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CHAMPIONS TOUR


there which was out of bounds. Not only did I not hit the tent, I hit it left of the tent, so that’s how nervous I was.” This was the start of a decade-plus


period where he became the King of Q-School, reaching the final 13 times and earning a PGA TOUR card a record nine times. Interspersed was great doubt about golf as a career, with stints at a club job at


« I LOVE COMING OUT HERE ON A DAY LIKE THIS AND YOU PLAY HARD, YOU PRACTICE, AND THIS IS WHAT IT’S ABOUT. » – Michael Allen


famed Winged Foot Golf Club in 1995, a teaching role in Arizona the next year, mini-tour golf, a Nationwide Tour return and brief forays into medical sales, as a building contractor and the old reliable stockbroker post. He made such a small wage for a few years that health insurance was unaffordable for his wife and two daughters. “All of a sudden you realized how hard it


is in the real world to make a living,” Allen said. “I appreciate everybody out there that makes a hundred-thousand—or anything. To put money on your table for a family is a very hard thing in the world.” Aside from the brief European success,


a win at the 1998 Greater Austin Open on the Nationwide Tour and Q-School consistency, Allen’s biggest achievement may have come in 2009 when he turned


50 and was offered a sponsor exemption for the


Senior


PGA


C hampions hip. Relying on


the


instruction of teacher Mike Mitchell, a new physical fitness routine that includes stretching and massages,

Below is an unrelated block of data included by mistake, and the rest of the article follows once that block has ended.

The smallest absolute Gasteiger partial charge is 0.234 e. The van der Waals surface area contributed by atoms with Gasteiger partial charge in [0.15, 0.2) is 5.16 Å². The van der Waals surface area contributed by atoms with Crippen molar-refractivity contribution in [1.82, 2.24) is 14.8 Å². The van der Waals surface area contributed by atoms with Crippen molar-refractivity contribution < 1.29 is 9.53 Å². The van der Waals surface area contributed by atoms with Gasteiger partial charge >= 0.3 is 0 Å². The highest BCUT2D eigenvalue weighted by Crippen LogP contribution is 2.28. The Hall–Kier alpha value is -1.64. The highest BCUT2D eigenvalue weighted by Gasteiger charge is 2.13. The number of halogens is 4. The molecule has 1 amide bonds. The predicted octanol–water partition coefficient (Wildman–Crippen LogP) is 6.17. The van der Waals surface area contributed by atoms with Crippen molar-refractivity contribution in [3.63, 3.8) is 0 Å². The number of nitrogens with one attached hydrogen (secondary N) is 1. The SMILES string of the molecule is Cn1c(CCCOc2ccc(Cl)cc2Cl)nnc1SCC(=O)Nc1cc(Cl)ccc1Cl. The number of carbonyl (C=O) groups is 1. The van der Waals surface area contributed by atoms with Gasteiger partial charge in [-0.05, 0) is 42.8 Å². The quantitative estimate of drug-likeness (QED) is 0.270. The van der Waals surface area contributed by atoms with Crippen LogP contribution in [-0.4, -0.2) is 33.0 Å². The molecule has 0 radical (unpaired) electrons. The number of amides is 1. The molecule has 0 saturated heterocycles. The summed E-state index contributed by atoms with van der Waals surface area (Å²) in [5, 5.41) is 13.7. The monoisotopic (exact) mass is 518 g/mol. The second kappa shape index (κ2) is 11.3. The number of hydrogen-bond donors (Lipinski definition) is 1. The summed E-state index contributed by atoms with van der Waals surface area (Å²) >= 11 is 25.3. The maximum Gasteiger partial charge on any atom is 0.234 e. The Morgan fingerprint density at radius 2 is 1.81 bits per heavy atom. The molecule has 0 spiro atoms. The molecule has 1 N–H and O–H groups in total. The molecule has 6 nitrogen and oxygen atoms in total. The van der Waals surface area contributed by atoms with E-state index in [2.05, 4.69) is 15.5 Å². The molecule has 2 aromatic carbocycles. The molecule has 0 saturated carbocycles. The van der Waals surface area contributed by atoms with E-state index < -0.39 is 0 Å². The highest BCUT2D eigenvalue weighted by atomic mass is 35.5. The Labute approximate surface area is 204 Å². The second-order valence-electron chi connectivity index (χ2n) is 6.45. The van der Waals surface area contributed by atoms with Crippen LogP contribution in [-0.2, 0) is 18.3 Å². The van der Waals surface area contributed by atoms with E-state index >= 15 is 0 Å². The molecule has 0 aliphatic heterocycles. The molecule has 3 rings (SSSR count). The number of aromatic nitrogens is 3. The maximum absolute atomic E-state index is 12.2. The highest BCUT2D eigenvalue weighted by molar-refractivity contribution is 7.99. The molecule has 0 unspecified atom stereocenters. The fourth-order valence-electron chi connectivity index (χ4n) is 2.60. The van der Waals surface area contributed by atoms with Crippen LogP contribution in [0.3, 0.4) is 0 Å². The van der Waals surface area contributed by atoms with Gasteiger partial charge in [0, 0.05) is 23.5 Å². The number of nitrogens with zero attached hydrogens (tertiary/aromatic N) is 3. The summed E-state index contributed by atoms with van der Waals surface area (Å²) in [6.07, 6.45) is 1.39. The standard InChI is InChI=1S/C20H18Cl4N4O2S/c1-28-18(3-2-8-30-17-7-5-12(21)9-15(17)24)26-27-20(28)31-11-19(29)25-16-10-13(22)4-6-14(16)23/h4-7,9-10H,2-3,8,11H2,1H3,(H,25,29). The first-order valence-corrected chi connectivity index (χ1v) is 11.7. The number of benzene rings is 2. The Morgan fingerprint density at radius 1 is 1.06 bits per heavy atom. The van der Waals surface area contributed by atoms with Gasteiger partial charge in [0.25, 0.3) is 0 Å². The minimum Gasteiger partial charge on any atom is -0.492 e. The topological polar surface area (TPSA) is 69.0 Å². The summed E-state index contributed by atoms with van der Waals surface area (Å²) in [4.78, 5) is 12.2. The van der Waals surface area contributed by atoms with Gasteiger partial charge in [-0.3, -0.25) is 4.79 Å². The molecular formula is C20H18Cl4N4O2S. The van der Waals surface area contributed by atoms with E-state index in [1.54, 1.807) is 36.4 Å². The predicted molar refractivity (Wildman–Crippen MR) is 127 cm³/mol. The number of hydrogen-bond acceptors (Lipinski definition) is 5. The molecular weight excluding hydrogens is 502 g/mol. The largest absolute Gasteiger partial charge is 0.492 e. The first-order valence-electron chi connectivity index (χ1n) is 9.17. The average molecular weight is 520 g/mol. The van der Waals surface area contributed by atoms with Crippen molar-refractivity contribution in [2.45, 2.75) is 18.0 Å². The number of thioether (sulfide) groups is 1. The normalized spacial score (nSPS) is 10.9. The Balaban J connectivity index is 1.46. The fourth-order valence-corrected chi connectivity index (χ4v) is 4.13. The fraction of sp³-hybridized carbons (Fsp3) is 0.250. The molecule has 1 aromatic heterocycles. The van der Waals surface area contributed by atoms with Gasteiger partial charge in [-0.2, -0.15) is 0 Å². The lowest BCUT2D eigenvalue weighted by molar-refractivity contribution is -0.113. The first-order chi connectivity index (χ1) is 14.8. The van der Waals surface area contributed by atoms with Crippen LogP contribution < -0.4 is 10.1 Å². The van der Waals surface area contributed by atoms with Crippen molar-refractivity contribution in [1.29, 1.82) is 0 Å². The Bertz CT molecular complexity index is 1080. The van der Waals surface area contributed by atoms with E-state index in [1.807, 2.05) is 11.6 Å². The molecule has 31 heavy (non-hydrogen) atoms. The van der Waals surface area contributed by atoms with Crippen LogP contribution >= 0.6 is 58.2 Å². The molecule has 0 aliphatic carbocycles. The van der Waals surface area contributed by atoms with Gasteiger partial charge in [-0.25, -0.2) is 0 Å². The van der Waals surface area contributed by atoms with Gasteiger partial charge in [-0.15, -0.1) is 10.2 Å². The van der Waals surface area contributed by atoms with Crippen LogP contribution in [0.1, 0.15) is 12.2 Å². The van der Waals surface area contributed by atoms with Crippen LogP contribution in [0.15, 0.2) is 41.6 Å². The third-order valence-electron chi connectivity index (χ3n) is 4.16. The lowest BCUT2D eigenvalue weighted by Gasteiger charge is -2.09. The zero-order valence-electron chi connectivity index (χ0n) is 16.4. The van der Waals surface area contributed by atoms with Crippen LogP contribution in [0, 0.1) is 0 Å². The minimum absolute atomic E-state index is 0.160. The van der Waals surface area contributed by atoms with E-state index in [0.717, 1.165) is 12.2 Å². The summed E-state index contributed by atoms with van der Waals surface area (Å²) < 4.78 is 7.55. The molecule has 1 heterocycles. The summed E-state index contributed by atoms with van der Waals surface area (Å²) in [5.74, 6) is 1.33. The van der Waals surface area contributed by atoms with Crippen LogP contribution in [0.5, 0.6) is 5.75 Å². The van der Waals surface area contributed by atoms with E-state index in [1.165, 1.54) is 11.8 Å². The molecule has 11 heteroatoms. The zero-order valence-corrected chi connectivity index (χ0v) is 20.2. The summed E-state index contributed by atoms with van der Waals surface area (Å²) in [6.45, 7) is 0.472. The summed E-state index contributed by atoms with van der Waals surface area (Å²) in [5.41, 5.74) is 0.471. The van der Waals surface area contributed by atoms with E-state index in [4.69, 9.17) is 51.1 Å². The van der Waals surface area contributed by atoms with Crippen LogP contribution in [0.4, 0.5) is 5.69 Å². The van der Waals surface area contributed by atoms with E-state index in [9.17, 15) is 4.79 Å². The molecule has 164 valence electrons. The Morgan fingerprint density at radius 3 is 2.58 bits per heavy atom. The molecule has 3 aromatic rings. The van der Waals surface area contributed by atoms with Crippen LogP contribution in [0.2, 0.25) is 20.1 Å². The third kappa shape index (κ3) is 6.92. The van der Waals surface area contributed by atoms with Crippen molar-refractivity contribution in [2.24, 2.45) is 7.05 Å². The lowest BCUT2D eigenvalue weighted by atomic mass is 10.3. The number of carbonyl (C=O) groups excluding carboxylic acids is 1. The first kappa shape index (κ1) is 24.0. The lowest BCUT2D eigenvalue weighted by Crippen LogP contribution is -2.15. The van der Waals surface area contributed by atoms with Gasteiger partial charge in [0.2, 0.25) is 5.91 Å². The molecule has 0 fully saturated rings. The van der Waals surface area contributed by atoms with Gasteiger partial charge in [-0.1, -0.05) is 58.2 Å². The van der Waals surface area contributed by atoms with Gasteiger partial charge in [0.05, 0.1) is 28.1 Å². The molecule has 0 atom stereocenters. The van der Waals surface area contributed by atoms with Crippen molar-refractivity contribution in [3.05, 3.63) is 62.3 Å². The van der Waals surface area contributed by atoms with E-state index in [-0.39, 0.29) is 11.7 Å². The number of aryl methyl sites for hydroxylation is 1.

a long putter and a laid-back approach, Allen faced those same intimidating faces at old-school Canterbury Golf Club in Cleveland. Allen started with 74 and came back with three scorching rounds in the 60s to win his first Champions Tour start at a major.


h t


“It was amazing euphoria, I couldn’t even sleep that night,” Allen said. “This was something that I’ve been working for, for quite a while. And I’ve been very close to it for quite a while.”


Now he faces expectations. The five majors within a two-month window offer double Charles Schwab Cup points. So a big lead like Allen’s 350-point advantage can disintegrate faster than you can forget Allen’s name. Last year, Lehman had a similar large lead at this point in the season and barely beat Mark Calcavecchia for the Charles Schwab Cup title, leading you to think the 2012 title will come down to the season-ending Charles Schwab Cup Championship Nov. 1-4 at the Desert Mountain Club in Scottsdale, AZ. Also in June was a spot earned through qualifying for the U.S. Open, a dream he has held since scoring


he D in DOUBLE POINTS


The five major championships over the next two months offer double the amount of Charles Schwab Cup points for top-10 finishers. Here are the majors and their double points for first place (points are based on every $1,000 earned being the equivalent of one point). The season-ending Charles Schwab Cup Championship also awards double points to the entire 30-man field.


DATE


MAY 24-27 JUNE 7-10


JUNE 28-JULY 1 JULY 12-15 JULY 26-29


www.pgatour.com TOURNAMENT


SENIOR PGA CHAMPIONSHIP REGIONS TRADITION


CONSTELLATION SENIOR PLAYERS U.S. SENIOR OPEN


SENIOR BRITISH OPEN FIRST-PLACE POINTS


720 660 810 940 632


an autograph from Arnold Palmer at the 1966 Open at The Olympic Club. “I feel I can still play on the PGA


TOUR, but this is wonderful,” Allen said. “I’m having a great time, able to make a good living and enjoying what I do. I love coming out here on a day like this and you play hard, you practice, and this is what it’s about. I mean you’re a little nervous, yeah, but that’s what’s fun.” ■


PGA TOUR ESSENTIAL GUIDE 2012 43


Michael Allen qualified for the U.S. Open at his home course, The Olympic Club.


© GETTY IMAGES/ GREGORY SHAMUS/ MICHAEL COHEN; PGA TOUR/ CHRIS CONDON; COURTESY GARY KELLNER/DIMPLED ROCK


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